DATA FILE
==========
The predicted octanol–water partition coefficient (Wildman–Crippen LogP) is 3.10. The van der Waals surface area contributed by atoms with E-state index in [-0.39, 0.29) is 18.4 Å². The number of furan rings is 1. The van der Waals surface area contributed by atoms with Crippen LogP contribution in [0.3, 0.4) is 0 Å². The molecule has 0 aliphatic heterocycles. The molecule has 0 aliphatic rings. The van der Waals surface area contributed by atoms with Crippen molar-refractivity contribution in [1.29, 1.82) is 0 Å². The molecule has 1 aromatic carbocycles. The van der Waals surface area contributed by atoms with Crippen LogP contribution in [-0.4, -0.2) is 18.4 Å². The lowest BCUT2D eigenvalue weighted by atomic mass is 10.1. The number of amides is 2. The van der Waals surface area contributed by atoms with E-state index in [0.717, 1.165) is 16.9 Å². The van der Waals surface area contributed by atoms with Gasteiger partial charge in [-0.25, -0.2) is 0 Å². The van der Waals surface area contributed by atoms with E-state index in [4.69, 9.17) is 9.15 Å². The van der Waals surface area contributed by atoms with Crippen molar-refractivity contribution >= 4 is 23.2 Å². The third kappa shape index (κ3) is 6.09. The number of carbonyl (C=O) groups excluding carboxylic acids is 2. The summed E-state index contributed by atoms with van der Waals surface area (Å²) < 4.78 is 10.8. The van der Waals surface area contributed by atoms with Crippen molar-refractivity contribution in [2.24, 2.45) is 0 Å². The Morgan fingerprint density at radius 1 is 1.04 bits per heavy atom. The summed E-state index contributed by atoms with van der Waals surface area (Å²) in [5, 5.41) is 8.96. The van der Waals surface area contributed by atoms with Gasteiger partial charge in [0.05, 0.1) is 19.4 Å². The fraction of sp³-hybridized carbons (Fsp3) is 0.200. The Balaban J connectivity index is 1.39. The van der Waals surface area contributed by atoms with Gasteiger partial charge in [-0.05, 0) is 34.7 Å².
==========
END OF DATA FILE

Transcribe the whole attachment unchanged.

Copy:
The predicted octanol–water partition coefficient (Wildman–Crippen LogP) is 3.10. The van der Waals surface area contributed by atoms with E-state index in [-0.39, 0.29) is 18.4 Å². The number of furan rings is 1. The van der Waals surface area contributed by atoms with Crippen LogP contribution in [0.3, 0.4) is 0 Å². The molecule has 0 aliphatic heterocycles. The molecule has 0 aliphatic rings. The van der Waals surface area contributed by atoms with Crippen molar-refractivity contribution in [1.29, 1.82) is 0 Å². The molecule has 1 aromatic carbocycles. The van der Waals surface area contributed by atoms with Crippen LogP contribution in [-0.4, -0.2) is 18.4 Å². The lowest BCUT2D eigenvalue weighted by atomic mass is 10.1. The number of amides is 2. The van der Waals surface area contributed by atoms with E-state index in [0.717, 1.165) is 16.9 Å². The van der Waals surface area contributed by atoms with Gasteiger partial charge in [-0.25, -0.2) is 0 Å². The van der Waals surface area contributed by atoms with E-state index in [4.69, 9.17) is 9.15 Å². The van der Waals surface area contributed by atoms with Crippen molar-refractivity contribution >= 4 is 23.2 Å². The third kappa shape index (κ3) is 6.09. The number of carbonyl (C=O) groups excluding carboxylic acids is 2. The summed E-state index contributed by atoms with van der Waals surface area (Å²) < 4.78 is 10.8. The van der Waals surface area contributed by atoms with Crippen molar-refractivity contribution in [2.24, 2.45) is 0 Å². The Morgan fingerprint density at radius 1 is 1.04 bits per heavy atom. The summed E-state index contributed by atoms with van der Waals surface area (Å²) in [5, 5.41) is 8.96. The van der Waals surface area contributed by atoms with Gasteiger partial charge in [0.05, 0.1) is 19.4 Å². The fraction of sp³-hybridized carbons (Fsp3) is 0.200. The Balaban J connectivity index is 1.39. The van der Waals surface area contributed by atoms with Gasteiger partial charge in [-0.05, 0) is 34.7 Å².